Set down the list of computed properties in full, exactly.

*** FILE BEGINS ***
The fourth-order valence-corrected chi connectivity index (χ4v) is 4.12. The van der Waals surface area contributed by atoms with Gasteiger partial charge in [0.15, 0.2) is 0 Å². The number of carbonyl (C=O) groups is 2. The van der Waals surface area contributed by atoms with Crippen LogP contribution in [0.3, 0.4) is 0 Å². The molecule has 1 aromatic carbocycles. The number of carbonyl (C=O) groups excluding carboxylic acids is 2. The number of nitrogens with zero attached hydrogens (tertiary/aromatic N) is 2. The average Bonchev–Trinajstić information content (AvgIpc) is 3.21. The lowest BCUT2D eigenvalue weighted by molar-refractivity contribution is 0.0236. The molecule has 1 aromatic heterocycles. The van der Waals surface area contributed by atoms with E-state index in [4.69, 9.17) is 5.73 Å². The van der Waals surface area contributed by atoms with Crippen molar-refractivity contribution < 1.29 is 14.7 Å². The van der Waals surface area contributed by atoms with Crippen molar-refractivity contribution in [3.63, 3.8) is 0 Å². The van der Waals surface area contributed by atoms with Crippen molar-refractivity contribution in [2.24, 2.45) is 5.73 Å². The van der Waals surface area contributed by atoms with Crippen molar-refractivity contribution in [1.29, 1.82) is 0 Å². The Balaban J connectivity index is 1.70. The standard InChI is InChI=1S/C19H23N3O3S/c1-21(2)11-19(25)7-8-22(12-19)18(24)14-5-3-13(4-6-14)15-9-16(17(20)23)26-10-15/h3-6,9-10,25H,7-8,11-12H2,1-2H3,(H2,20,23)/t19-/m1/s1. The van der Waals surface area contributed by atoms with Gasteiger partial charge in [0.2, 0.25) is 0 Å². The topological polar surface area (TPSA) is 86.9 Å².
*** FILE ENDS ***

The fourth-order valence-corrected chi connectivity index (χ4v) is 4.12. The van der Waals surface area contributed by atoms with Gasteiger partial charge in [0.15, 0.2) is 0 Å². The number of carbonyl (C=O) groups is 2. The van der Waals surface area contributed by atoms with Crippen LogP contribution in [0.3, 0.4) is 0 Å². The molecule has 1 aromatic carbocycles. The number of carbonyl (C=O) groups excluding carboxylic acids is 2. The number of nitrogens with zero attached hydrogens (tertiary/aromatic N) is 2. The average Bonchev–Trinajstić information content (AvgIpc) is 3.21. The lowest BCUT2D eigenvalue weighted by molar-refractivity contribution is 0.0236. The molecule has 1 aromatic heterocycles. The van der Waals surface area contributed by atoms with E-state index in [4.69, 9.17) is 5.73 Å². The van der Waals surface area contributed by atoms with Crippen molar-refractivity contribution < 1.29 is 14.7 Å². The van der Waals surface area contributed by atoms with Crippen molar-refractivity contribution in [3.63, 3.8) is 0 Å². The van der Waals surface area contributed by atoms with Crippen molar-refractivity contribution in [2.24, 2.45) is 5.73 Å². The van der Waals surface area contributed by atoms with Crippen molar-refractivity contribution in [1.29, 1.82) is 0 Å². The Balaban J connectivity index is 1.70. The standard InChI is InChI=1S/C19H23N3O3S/c1-21(2)11-19(25)7-8-22(12-19)18(24)14-5-3-13(4-6-14)15-9-16(17(20)23)26-10-15/h3-6,9-10,25H,7-8,11-12H2,1-2H3,(H2,20,23)/t19-/m1/s1. The van der Waals surface area contributed by atoms with Gasteiger partial charge in [0.2, 0.25) is 0 Å². The topological polar surface area (TPSA) is 86.9 Å².